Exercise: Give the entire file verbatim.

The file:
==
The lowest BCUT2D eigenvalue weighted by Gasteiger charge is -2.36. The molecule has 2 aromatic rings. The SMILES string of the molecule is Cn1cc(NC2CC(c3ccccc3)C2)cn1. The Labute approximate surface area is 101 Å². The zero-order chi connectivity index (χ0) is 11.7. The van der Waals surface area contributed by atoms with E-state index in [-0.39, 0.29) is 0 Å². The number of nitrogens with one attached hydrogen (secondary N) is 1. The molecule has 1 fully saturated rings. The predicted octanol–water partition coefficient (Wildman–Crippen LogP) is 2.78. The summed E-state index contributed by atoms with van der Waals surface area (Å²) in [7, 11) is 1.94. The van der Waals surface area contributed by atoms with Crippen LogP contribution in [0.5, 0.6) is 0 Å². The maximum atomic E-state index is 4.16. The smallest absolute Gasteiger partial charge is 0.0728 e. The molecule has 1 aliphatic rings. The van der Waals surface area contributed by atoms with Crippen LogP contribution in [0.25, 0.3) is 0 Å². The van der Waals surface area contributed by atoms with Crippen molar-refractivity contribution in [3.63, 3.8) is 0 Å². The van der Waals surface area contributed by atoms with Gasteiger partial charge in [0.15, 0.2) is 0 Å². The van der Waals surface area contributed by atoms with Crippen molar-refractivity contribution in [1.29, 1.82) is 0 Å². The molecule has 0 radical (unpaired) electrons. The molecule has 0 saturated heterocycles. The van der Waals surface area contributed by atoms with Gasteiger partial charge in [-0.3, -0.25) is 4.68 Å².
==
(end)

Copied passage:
The lowest BCUT2D eigenvalue weighted by Gasteiger charge is -2.36. The molecule has 2 aromatic rings. The SMILES string of the molecule is Cn1cc(NC2CC(c3ccccc3)C2)cn1. The Labute approximate surface area is 101 Å². The zero-order chi connectivity index (χ0) is 11.7. The van der Waals surface area contributed by atoms with E-state index in [-0.39, 0.29) is 0 Å². The number of nitrogens with one attached hydrogen (secondary N) is 1. The molecule has 1 fully saturated rings. The predicted octanol–water partition coefficient (Wildman–Crippen LogP) is 2.78. The summed E-state index contributed by atoms with van der Waals surface area (Å²) in [7, 11) is 1.94. The van der Waals surface area contributed by atoms with Crippen LogP contribution in [0.5, 0.6) is 0 Å². The maximum atomic E-state index is 4.16. The smallest absolute Gasteiger partial charge is 0.0728 e. The molecule has 1 aliphatic rings. The van der Waals surface area contributed by atoms with Crippen LogP contribution in [0.25, 0.3) is 0 Å². The van der Waals surface area contributed by atoms with Crippen molar-refractivity contribution in [3.63, 3.8) is 0 Å². The van der Waals surface area contributed by atoms with Gasteiger partial charge in [0.15, 0.2) is 0 Å². The van der Waals surface area contributed by atoms with Crippen molar-refractivity contribution in [1.29, 1.82) is 0 Å². The molecule has 0 radical (unpaired) electrons. The molecule has 0 saturated heterocycles. The van der Waals surface area contributed by atoms with Gasteiger partial charge in [-0.3, -0.25) is 4.68 Å².